Perhaps more than any other jurist on the Southern District of New York (SDNY), the Hon. Jed S. Rakoff is regarded by both legal and lay observers as a visionary leader and a portrait of fair-minded judicial temperament.
Former New York City Mayor Ed Koch, commenting on Judge Rakoff's high-profile decision to reject the SEC's settlement with Citigroup because it allowed Citigroup to settle without admitting or denying wrongdoing, characterized Judge Rakoff as "a light unto his fellow jurists." Judge Rakoff had rejected a $285 million negotiated settlement, in part because the deal included then-standard neither-admit-nor-deny language. The SEC has appealed, and the case is pending before a panel of the U.S. Court of Appeals for the Second Circuit—a court that has previously not seen eye-to-eye with Judge Rakoff.
Steven Pearlstein's op ed in the Washington Post called Judge Rakoff's decision to deny another SEC settlement as "a flagrant case of judicial overreaching" but then praised the judge, saying he is “the kind of activist judge we need more of.” In breathless voice, Pearlstein wrote that "[d]espite decades on the bench, [Judge Rakoff is] still naive enough to believe that the laws mean what they say, and that just because everyone does it doesn't mean it's right. He refuses to allow his court to be used to burnish the public reputations of the parties, especially when it comes at the expense of the truth. He cares about outcomes more than process." That is fawning praise from a Pulitzer Prize-winning commentator known for his willingness to ask difficult questions about the 2008 financial crisis.
Judge Rakoff's has been praised in the vaunted pages of New Yorker and The Atlantic. He has cemented his reputation as a "maverick," a "populist firebrand" who is "fighting for the common man."
Whether he is a leader or a maverick, Judge Rakoff's views on SEC settlements are well outside the mainstream, even for his own court. While other judges have approved settlements in financial crisis litigation, Judge Rakoff has pressed financial institution defendants in a way that is unprecedented.
Several commentators have weighed in on the impact the maverick jurist (and his cult following) have had on the development of SEC settlement law. See, e.g., here, here, and here. I want to make a broader point about the consequences of a maverick like Judge Rakoff on the federal bench.
Under the helm of the capable Mary Jo White, the SEC is conducting numerous enforcement actions against major financial services industry players. In addition to Citigroup, the SEC is litigating against (among others) Goldman Sachs, ICP Asset Management, J.P. Morgan Securities, Wachovia Capital Markets, Wells Fargo, and UBS Securities. As of the first of this month, the SEC has charged 161 entities and individuals and has ordered over $1.5 billion in penalties.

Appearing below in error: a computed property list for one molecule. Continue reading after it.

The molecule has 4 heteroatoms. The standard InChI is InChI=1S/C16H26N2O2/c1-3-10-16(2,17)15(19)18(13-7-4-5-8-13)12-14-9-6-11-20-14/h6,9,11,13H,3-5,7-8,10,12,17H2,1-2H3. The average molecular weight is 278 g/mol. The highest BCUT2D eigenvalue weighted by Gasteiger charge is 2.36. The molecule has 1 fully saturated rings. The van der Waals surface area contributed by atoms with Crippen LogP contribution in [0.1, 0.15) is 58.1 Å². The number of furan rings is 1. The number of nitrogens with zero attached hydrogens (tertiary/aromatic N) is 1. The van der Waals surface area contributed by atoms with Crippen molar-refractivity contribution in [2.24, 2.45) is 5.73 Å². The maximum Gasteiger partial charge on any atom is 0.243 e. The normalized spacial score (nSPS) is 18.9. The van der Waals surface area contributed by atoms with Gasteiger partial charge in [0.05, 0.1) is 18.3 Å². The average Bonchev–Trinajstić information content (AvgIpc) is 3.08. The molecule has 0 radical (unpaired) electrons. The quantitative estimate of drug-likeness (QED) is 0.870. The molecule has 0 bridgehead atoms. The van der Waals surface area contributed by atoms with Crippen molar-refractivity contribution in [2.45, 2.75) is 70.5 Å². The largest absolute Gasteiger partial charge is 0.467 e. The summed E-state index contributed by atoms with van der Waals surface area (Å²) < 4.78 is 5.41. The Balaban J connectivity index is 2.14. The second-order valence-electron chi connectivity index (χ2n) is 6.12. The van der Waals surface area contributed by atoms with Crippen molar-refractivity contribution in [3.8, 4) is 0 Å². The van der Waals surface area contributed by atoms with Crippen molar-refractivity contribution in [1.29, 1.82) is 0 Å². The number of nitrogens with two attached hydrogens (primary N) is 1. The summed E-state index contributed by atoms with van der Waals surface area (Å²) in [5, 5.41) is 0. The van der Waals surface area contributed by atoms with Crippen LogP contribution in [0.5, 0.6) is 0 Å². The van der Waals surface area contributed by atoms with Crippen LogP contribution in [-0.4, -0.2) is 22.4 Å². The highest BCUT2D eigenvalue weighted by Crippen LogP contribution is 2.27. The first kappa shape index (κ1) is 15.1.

Because the relevant conduct occurred at big Wall Street banks, most of these cases are brought in the SDNY where they are assigned randomly to one of the twenty-five active or twenty-four senior status judges (there are currently three unfilled vacancies on the SDNY). In other words, while there is a small chance that Judge Rakoff will hear an SEC enforcement action, the case will most likely be given to one of the forty-eight other sitting judges—judges who (for the most part) have been willing to approve SEC settlements that don't involve admission of wrongdoing. See, e.g., here, here, and here.
But if a bank is unlucky enough to draw Judge Rakoff—the maverick, populist hero—it may incur millions of dollars (or hundreds of millions of dollars) in extra legal fees and liability exposure before it agrees to a settlement Judge Rakoff deems suitable.
Justice should not depend on what judge you are assigned by a random selection process. The Court should determine a fair settlement, not the Clerk of Court and its assignment wheels. Unfortunately, that's what happens when a rogue jurist decides to play cult hero.
While Judge Rakoff likely believes that his hard-line approach to settlement approval is reigning in Wall Street regulatory capture, it's actually creating a judicial sweepstakes that decides outcomes before the parties ever appear in court. That's not justice.